Disney+ Hong Kong's move to censor a “The Simpsons” episode concerning Beijing's Tiananmen Square has drawn flak after the platform's launch earlier this month.

Variety reported that episode, titled “Goo Goo Gai Pan,” which is the 12th in the 16th season, cannot be accessed in Hong Kong but remains available in other parts of Asia.

Via virtual private networks, users from Hong Kong can change their IP addresses, allowing them to view the banned content.

The episode follows the family on their trip to China with Aunt Selma as she adopts a baby.

During their visit, Homer and the gang made several cracks about the Chinese government and, at one point, described Mao Zedong as “like a little angel that killed 50 million people," according to the New York Daily News.

“Goo Goo Gai Pan" also features a visual gag of a sign near the site of the Tiananmen Square Massacre that reads, “On this site, in 1989, nothing happened.” The scene shortly followed a recreation of the iconic image of a pro-democracy protester facing down a tank.

On June 4, 1989, the Tiananmen Square protests, also known as the June Fourth Incident in China, saw a student uprising being wiped out with lethal force. The tragedy made the "tank man" photographs of a protester defying oncoming military hardware famous.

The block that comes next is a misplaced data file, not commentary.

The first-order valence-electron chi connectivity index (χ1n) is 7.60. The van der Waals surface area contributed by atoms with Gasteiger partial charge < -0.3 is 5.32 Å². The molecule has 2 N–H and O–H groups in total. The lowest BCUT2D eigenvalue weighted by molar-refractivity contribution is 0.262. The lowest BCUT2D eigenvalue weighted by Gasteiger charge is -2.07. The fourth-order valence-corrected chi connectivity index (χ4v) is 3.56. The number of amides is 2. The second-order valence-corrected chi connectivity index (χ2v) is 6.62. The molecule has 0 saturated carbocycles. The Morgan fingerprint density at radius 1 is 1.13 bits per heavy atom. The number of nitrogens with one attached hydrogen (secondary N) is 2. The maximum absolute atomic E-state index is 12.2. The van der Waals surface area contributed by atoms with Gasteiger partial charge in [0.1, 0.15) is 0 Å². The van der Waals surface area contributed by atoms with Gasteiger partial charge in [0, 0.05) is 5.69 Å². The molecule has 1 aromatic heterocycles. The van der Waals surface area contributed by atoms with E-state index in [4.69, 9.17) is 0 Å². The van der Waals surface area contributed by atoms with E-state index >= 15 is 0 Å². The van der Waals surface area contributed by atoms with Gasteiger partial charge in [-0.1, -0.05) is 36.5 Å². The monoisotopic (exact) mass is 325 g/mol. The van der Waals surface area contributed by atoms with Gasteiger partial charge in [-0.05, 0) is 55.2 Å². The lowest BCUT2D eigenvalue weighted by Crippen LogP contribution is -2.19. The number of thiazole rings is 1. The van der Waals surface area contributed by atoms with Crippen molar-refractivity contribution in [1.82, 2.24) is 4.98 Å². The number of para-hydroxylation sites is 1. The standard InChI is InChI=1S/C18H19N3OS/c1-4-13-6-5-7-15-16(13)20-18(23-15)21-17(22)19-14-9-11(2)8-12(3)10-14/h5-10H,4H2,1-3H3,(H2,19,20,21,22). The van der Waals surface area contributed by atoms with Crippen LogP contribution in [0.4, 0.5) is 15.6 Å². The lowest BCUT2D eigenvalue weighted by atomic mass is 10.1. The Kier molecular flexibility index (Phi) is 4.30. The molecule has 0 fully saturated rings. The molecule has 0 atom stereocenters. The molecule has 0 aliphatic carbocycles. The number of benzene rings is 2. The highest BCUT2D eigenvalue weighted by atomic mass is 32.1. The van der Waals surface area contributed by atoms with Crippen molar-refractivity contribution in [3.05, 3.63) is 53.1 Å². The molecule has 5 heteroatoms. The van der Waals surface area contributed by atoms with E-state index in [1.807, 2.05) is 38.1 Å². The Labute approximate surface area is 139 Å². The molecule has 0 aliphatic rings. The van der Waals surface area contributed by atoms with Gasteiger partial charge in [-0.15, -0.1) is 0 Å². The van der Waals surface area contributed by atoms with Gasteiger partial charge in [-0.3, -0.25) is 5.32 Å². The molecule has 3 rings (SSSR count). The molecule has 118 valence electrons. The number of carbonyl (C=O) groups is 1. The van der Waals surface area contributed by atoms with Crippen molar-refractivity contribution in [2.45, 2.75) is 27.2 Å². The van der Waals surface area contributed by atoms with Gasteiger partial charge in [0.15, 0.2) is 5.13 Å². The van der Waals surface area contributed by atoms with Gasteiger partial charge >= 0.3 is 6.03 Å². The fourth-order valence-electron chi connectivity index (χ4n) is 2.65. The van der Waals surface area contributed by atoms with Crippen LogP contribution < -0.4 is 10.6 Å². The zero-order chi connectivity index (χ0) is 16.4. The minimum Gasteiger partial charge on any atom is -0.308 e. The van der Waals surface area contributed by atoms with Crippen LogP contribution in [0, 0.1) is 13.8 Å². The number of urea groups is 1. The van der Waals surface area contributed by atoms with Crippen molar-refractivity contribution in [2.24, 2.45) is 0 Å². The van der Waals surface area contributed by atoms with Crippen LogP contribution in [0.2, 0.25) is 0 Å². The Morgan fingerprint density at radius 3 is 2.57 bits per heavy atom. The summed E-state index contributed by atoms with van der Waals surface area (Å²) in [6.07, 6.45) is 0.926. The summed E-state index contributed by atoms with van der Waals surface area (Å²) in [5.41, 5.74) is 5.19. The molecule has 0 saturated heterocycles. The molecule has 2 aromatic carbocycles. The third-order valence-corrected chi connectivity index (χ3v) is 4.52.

Reports suggest thousands of protesters died in the uprising that has since been heavily censored within mainland China because the government deemed it a threat to the legitimacy of its continued one-party rule, CNN Business noted.

However, in contrast, activists in Hong Kong have kept the memory alive for many years. They would hold large public vigils and erect a prominent statue at a local university.

A former British colony, Hong Kong returned to Chinese rule under the "one country, two systems" scheme in 1997, which saw its way of life, the rule of law, and its capitalist economy maintained for 50 years. However, in recent years, China seems to be pushing for comprehensive jurisdiction.

Beijing’s imposition of a National Security Law in 2020 also put forward several other pieces of legislation and practices that prioritize security and national identity by banning subversion, secession, terrorism, and collusion with foreign forces.

The government also ordered the removal of the controversial statue, with public broadcaster RTHK having deleted its past reporting of the Tiananmen Square incident and Hong Kong protests.

The recent enactment of a new film censorship law also bans government-critical films at a festival. However, in a statement, Hong Kong's Bureau of Commerce and Economic Development noted it does not apply to streaming services, like Disney+.

Meanwhile, both Disney and China refused to comment further on the issue.

The Simpsons
Disney+ Hong Kong's move to censor a “The Simpsons” episode (Episode 12, Season 16 of "The Simpsons" titled "Goo Goo Gai Pan") concerning Beijing's Tiananmen Square has drawn flak after the platform's launch earlier this month. Screenshot from the "Goo Goo Gai Pan" episode/20th Television

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